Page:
Dixie Chicks Are Back And Bolder Than Ever

No one seems to have heard much from the Dixie Chicks since around 2006, after their album Taking the Long Way hit music stores everywhere. The album was deemed as a response to the 2003 fallout the band experienced following lead singer Natalie Maines’ statement that “We do not want this war, this violence, and we’re ashamed that the president of the United States is from Texas,” according to Washington Post. Following that incident, everyone from radio stations to country music singer Toby Keith took aim at the Dixie Chicks, and that troubling time was chronicled in the documentary Shut Up and Sing.

Now, though, the Dixie Chicks are back and while there does not appear to be a studio album forthcoming anytime soon, the band is making headlines on its current world tour, DCX MMXVI. While the tour has been ongoing since April, the European leg of the tour was in full swing then, the North American run has only recently started, and the Dixie Chicks are continuing to rock the establishment.

Most recently, the band sang “Goodbye Earl,” their hit song about two women who poison an abusive husband, to an image of presidential hopeful Donald Trump with devil horns and a goatee. While it is unlikely the band will face the backlash it did in 2003 when they made the comment about then-president George W. Bush, the message that the Dixie Chicks are still a band willing to take a stand for their political views is loud and clear.

Earlier this year, Maines tweeted her thoughts about Trump, demonstrating once again that she was apparently not concerned about the possibility of backlash.

While Maines did get many negative replies for this particular tweet, one thing remains clear: she is back and she and the rest of the Dixie Chicks are not going to simply hide in a corner.

The Washington Post reported that Maines addressed the decision some had made to boycott the Dixie Chicks’ music based on their own political beliefs.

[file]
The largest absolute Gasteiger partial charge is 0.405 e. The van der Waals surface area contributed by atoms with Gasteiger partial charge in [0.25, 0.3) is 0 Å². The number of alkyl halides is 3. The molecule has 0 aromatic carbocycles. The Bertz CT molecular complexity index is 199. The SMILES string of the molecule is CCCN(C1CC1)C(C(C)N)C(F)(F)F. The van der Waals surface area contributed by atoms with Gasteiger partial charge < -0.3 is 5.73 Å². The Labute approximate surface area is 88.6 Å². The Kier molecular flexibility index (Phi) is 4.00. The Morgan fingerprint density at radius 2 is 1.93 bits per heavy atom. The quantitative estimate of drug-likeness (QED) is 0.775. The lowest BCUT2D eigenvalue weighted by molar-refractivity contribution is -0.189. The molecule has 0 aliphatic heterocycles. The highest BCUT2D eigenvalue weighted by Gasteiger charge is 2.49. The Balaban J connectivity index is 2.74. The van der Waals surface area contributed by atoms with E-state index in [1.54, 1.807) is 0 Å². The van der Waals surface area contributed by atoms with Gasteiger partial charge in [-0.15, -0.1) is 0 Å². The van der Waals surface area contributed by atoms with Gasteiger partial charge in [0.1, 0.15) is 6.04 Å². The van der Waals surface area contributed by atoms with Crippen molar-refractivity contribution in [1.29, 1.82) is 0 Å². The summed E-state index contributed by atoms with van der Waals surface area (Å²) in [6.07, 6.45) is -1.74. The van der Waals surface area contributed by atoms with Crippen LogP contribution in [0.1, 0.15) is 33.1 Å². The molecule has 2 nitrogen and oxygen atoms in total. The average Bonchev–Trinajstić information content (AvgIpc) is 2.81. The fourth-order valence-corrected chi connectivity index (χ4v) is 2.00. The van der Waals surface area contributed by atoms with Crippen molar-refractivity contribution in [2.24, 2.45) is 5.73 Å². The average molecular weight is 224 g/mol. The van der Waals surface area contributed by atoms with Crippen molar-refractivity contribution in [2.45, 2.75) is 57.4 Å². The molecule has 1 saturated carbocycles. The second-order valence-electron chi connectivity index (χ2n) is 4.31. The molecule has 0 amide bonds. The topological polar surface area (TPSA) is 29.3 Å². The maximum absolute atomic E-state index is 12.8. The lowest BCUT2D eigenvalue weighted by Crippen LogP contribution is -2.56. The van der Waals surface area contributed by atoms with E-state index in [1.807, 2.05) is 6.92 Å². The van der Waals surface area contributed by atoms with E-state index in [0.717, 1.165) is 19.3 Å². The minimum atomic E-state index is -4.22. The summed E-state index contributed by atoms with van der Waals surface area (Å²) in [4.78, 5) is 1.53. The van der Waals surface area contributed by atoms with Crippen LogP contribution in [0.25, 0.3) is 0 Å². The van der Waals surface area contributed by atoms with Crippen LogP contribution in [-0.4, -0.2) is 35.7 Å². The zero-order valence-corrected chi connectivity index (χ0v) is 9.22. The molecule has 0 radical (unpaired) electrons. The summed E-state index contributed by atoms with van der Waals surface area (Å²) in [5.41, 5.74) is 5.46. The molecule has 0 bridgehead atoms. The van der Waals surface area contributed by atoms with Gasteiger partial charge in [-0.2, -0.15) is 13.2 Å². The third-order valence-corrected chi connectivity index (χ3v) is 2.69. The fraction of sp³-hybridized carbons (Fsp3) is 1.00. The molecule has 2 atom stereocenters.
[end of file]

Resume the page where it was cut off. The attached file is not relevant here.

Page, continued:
“If someone hates it, it’s probably because they hate me politically,” she remarked. “So the judgment of it just isn’t as honest and pure as it used to be.”

As for questions about whether or not the Dixie Chicks plan on recording another album, The Oakland Press says that the other two members of the Dixie Chicks, sisters Martie Maguire and Emily Robison, are hopeful Maines might opt for a return to the studio. Maines is still somewhat gun shy about recording another country album.

“I’m sure they’d rather I do a Dixie Chicks record… but I think it’s hard for me to imagine making a country record,” Maines said. “I think Taking The Long Way is as far outside of country as (Robison and Maguire) would be comfortable going. That’s my favorite of our records, but I don’t know that they would say the same.”

In the decade that has come and gone since the Dixie Chicks last recorded a studio album, Robison and Maguire formed a new country group, the Court Yard Hounds, while Maines switched genres and recorded a rock album. According to People, Maines realized some time ago that while she may have erred in commenting against the office of president, it was all right to be unapologetic for a lack of respect for the person holding that office.

“I don’t feel [then-president George W. Bush] is owed any respect whatsoever,” she said on the night “Not Ready to Make Nice,” the biggest hit that the Dixie Chicks have had to date, was released. At the time, Maines also said that in 2003, she apologized for disrespecting the presidential office, but no longer felt sorry for doing so.

The Dixie Chicks tour appears to extend through to October 2016.

[Photo by Kevin Winter/Getty Images]